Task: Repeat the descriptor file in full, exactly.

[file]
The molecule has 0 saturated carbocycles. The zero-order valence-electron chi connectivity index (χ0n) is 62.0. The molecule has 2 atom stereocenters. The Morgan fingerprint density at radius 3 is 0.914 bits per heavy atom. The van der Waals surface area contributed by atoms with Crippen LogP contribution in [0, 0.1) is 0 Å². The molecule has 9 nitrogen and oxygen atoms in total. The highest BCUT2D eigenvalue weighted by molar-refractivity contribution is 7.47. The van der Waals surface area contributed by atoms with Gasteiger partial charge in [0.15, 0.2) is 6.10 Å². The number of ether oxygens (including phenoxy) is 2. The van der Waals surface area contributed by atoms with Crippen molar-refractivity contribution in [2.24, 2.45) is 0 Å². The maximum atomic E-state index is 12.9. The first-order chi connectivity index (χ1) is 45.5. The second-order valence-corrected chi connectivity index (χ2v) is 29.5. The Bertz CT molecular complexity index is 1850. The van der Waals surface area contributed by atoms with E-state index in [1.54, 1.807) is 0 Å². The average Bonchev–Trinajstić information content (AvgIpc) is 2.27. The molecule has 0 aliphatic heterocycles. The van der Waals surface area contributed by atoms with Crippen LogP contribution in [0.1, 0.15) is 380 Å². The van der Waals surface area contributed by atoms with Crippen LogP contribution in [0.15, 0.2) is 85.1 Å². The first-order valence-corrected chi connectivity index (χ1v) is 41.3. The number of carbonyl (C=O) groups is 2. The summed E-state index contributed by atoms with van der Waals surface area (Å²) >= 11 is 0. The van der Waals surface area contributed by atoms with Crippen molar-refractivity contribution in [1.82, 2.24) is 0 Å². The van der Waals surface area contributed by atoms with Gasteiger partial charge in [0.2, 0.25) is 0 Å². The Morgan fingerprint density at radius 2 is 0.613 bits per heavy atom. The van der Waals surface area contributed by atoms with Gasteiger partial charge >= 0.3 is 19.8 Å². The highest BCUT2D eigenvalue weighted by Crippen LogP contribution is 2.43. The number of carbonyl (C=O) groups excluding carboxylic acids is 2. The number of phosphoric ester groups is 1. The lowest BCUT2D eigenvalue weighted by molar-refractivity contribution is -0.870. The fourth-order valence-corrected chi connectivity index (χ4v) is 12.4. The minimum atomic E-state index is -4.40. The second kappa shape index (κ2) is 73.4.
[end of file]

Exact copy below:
The molecule has 0 saturated carbocycles. The zero-order valence-electron chi connectivity index (χ0n) is 62.0. The molecule has 2 atom stereocenters. The Morgan fingerprint density at radius 3 is 0.914 bits per heavy atom. The van der Waals surface area contributed by atoms with Crippen LogP contribution in [0, 0.1) is 0 Å². The molecule has 9 nitrogen and oxygen atoms in total. The highest BCUT2D eigenvalue weighted by molar-refractivity contribution is 7.47. The van der Waals surface area contributed by atoms with Gasteiger partial charge in [0.15, 0.2) is 6.10 Å². The number of ether oxygens (including phenoxy) is 2. The van der Waals surface area contributed by atoms with Crippen molar-refractivity contribution in [2.24, 2.45) is 0 Å². The maximum atomic E-state index is 12.9. The first-order chi connectivity index (χ1) is 45.5. The second-order valence-corrected chi connectivity index (χ2v) is 29.5. The Bertz CT molecular complexity index is 1850. The van der Waals surface area contributed by atoms with E-state index in [1.54, 1.807) is 0 Å². The average Bonchev–Trinajstić information content (AvgIpc) is 2.27. The molecule has 0 aliphatic heterocycles. The van der Waals surface area contributed by atoms with Crippen LogP contribution in [0.1, 0.15) is 380 Å². The van der Waals surface area contributed by atoms with Crippen LogP contribution in [0.15, 0.2) is 85.1 Å². The first-order valence-corrected chi connectivity index (χ1v) is 41.3. The number of carbonyl (C=O) groups is 2. The summed E-state index contributed by atoms with van der Waals surface area (Å²) >= 11 is 0. The van der Waals surface area contributed by atoms with Crippen molar-refractivity contribution in [1.82, 2.24) is 0 Å². The van der Waals surface area contributed by atoms with Gasteiger partial charge in [0.2, 0.25) is 0 Å². The Morgan fingerprint density at radius 2 is 0.613 bits per heavy atom. The van der Waals surface area contributed by atoms with Gasteiger partial charge >= 0.3 is 19.8 Å². The highest BCUT2D eigenvalue weighted by Crippen LogP contribution is 2.43. The number of carbonyl (C=O) groups excluding carboxylic acids is 2. The number of phosphoric ester groups is 1. The lowest BCUT2D eigenvalue weighted by molar-refractivity contribution is -0.870. The fourth-order valence-corrected chi connectivity index (χ4v) is 12.4. The minimum atomic E-state index is -4.40. The second kappa shape index (κ2) is 73.4.